According to the received narrative, we have entered a new geological era in the history of our planet, the Anthropocene. Human beings, so the theory goes, have become geological agents, having an impact on the planet so profound that it can only be compared to past ice ages and the early stages of the planet’s formation.
But this narrative implies that all humans have had a hand in changing the planet, and that that all humans are affected in the same way by climate change.
Philosophers, historians and geologists have recently been pointing out that this isn’t the case. Climate change affects different groups of people differently, and the same goes for some of the proposed solutions to climate change. Desmond Tutu has spoken of a climate apartheid. “Climate adaptation” he says “is becoming a euphemism for social injustice on a global scale”.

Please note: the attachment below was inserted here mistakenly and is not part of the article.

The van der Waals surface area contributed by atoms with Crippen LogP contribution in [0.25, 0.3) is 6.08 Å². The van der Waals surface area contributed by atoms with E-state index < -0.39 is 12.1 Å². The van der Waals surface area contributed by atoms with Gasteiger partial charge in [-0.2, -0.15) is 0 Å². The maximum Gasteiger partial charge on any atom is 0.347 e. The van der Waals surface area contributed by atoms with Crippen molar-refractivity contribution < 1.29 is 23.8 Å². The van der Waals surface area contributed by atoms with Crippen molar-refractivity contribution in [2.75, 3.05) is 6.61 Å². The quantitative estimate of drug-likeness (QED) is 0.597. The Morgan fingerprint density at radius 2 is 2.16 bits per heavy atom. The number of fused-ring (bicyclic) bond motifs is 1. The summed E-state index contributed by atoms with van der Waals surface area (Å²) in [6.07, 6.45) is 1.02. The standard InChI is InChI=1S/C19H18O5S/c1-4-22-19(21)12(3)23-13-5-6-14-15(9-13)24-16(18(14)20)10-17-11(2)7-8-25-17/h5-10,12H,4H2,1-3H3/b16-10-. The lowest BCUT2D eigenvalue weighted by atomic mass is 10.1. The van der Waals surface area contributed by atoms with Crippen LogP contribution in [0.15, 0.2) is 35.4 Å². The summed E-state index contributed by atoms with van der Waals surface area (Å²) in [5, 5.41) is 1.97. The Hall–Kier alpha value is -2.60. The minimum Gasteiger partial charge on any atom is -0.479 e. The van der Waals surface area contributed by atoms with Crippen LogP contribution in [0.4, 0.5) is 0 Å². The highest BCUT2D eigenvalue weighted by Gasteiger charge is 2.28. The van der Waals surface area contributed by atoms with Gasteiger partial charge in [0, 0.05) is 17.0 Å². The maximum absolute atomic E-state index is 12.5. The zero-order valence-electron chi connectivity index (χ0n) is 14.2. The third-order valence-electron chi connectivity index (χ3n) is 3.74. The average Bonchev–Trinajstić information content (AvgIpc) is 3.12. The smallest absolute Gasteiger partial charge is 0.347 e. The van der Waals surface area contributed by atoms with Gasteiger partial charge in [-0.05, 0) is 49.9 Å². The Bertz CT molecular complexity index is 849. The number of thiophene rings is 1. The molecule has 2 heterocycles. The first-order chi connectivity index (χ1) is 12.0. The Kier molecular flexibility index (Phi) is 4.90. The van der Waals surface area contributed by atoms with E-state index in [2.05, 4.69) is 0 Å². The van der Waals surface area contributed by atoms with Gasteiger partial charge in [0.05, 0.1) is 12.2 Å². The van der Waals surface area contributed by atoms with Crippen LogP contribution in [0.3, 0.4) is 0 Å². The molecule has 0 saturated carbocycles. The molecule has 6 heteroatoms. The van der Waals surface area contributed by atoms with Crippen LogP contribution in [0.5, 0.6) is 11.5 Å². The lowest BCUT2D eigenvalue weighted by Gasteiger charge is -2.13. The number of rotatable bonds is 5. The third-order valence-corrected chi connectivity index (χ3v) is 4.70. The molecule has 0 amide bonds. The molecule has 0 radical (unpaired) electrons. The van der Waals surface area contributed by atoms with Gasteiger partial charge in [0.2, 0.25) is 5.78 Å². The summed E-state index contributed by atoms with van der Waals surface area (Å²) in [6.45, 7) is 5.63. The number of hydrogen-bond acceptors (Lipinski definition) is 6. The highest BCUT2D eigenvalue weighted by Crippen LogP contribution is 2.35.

So what does the South-African cleric and human rights activist mean when he compares some climate change solutions to the apartheid regime? What’s the relationship between climate change and racism? And how can understanding the origins of both help us put forward solutions that don’t reproduce the inequities of the past?
Nancy Tuana is Professor of Philosophy, Women's, Gender, and Sexuality Studies at Penn State College of the Liberal Arts. She is the author of several books and papers on feminism, climate change and the nature of racism, including "Climate Apartheid: The Forgeting of Race in the Anthropocene".
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Music by Pataphysical
Artwork by Nick Halliday